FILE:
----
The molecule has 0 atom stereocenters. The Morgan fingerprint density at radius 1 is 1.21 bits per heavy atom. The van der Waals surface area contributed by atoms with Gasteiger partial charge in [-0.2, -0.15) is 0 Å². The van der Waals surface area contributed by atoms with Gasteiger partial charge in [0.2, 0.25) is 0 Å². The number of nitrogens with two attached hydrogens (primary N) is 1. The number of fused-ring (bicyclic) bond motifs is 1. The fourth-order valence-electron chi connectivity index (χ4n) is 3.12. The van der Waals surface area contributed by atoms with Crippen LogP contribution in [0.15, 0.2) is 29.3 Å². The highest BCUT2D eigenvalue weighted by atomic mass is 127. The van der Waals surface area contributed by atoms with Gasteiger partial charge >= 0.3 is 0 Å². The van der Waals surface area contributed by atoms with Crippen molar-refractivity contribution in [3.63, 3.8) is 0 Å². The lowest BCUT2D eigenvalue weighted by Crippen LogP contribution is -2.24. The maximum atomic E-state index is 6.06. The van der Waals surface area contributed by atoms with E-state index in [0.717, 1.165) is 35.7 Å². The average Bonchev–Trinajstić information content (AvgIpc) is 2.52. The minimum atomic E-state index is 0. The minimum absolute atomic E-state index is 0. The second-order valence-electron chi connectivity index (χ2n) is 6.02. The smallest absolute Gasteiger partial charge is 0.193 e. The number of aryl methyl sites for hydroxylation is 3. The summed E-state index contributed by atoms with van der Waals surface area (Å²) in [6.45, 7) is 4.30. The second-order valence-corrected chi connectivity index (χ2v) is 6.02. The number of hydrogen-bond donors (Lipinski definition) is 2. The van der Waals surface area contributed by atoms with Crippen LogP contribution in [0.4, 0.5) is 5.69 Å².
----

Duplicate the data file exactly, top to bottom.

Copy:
The molecule has 0 atom stereocenters. The Morgan fingerprint density at radius 1 is 1.21 bits per heavy atom. The van der Waals surface area contributed by atoms with Gasteiger partial charge in [-0.2, -0.15) is 0 Å². The van der Waals surface area contributed by atoms with Gasteiger partial charge in [0.2, 0.25) is 0 Å². The number of nitrogens with two attached hydrogens (primary N) is 1. The number of fused-ring (bicyclic) bond motifs is 1. The fourth-order valence-electron chi connectivity index (χ4n) is 3.12. The van der Waals surface area contributed by atoms with Crippen LogP contribution in [0.15, 0.2) is 29.3 Å². The highest BCUT2D eigenvalue weighted by atomic mass is 127. The van der Waals surface area contributed by atoms with Gasteiger partial charge >= 0.3 is 0 Å². The van der Waals surface area contributed by atoms with Crippen molar-refractivity contribution in [3.63, 3.8) is 0 Å². The lowest BCUT2D eigenvalue weighted by Crippen LogP contribution is -2.24. The maximum atomic E-state index is 6.06. The van der Waals surface area contributed by atoms with E-state index in [0.717, 1.165) is 35.7 Å². The average Bonchev–Trinajstić information content (AvgIpc) is 2.52. The minimum atomic E-state index is 0. The minimum absolute atomic E-state index is 0. The second-order valence-electron chi connectivity index (χ2n) is 6.02. The smallest absolute Gasteiger partial charge is 0.193 e. The number of aryl methyl sites for hydroxylation is 3. The summed E-state index contributed by atoms with van der Waals surface area (Å²) in [6.45, 7) is 4.30. The second-order valence-corrected chi connectivity index (χ2v) is 6.02. The number of hydrogen-bond donors (Lipinski definition) is 2. The van der Waals surface area contributed by atoms with Crippen LogP contribution in [0.4, 0.5) is 5.69 Å².